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The Gardens

Classroom, studio, retreat

Community through growth
The Seed Saving Network

 

 

Omved Gardens is embarking on a Seed Saving Network centred around heritage and heirloom food crops, with a focus Future 50 varieties (foods that are nutritious and tasty, and have a low impact on our planet).

Seed banks and networks are a way of collecting seeds to preserve them for the future. As our climate changes and we continue to modify the environments around us, our food crops and methods of growing must adapt. We can prepare for these changes by learning which plants work best for both human needs, and the needs of the earth.

Find out more about the Seed Saving Network here.

Seed Saving Data Collection form here.

Beginners Botany I
Wild Herbs for Health and Garden / Five Common Trees

As part of the Gatherers exhibition, based on all things foraging and found materials, OmVed Gardens has launched a series of workshops with The Handmade Apothecary.

The workshops, taking place over three consecutive weeks, explore herbs, shrubs and trees; identification, medicine and history. The workshop materials are now available as downloadable pdf’s for workshop participants below (you will be issued with the password to download the documents following attendance of the workshop):

 

Wild Herbs for Health and Garden

Five Common Trees

 

Upcoming Handmade Apothecary workshops as part of the Gatherers Exhibition:

Propagating Herbs, Meet the Mints and Know your Carrots

Tuesday, 2nd June, 4.30-6pm

Herbal Infused Oils/Stop and Smell the Roses

Tuesday, 9th June, 4.30-6pm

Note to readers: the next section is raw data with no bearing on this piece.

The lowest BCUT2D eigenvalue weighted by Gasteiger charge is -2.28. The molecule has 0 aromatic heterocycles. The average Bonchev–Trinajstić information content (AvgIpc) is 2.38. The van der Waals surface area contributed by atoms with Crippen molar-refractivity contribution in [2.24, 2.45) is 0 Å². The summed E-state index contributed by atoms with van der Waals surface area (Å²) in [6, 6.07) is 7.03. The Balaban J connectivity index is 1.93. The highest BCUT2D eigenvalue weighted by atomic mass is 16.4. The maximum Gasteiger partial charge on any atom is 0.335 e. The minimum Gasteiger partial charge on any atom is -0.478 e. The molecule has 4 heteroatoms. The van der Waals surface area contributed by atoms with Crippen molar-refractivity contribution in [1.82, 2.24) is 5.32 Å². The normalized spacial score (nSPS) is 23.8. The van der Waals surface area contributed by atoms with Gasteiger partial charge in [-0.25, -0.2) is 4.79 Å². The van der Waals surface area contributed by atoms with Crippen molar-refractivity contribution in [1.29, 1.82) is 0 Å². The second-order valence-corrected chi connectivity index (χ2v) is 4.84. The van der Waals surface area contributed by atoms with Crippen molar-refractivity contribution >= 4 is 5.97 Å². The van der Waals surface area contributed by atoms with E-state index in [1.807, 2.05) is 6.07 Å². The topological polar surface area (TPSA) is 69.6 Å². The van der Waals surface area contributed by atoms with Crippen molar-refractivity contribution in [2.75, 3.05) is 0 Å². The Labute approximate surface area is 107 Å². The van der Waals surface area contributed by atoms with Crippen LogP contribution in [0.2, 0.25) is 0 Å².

How We Started

 

Omved Gardens has been transformed by landscape architect Paul Gazerwitz into a meandering journey through wild and native plants, a relaxing embrace of scents of lavender, rosemary and sage and a comforting space to unwind and contemplate.

An ecological survey undertaken whilst the site was still a tarmacked hillside, found nothing of ecological value to record, so our immediate task was to create habitat and invite in nature. The first work was to remove all the tarmac and hard concrete surfaces and allow the earth to breathe. This has meant considerably reduced parking on site and visitors are encouraged to come without the car.

What We Have Achieved

 

As this project has unfolded, we have introduced an orchard, a vegetable plot and many new trees and shrubs. We are an organic site and use the bounty of the garden to nourish our food and creativity agenda. Step by step we are exploring soil and composting, wild plants and nutrition, the relationship with the earth and our health.

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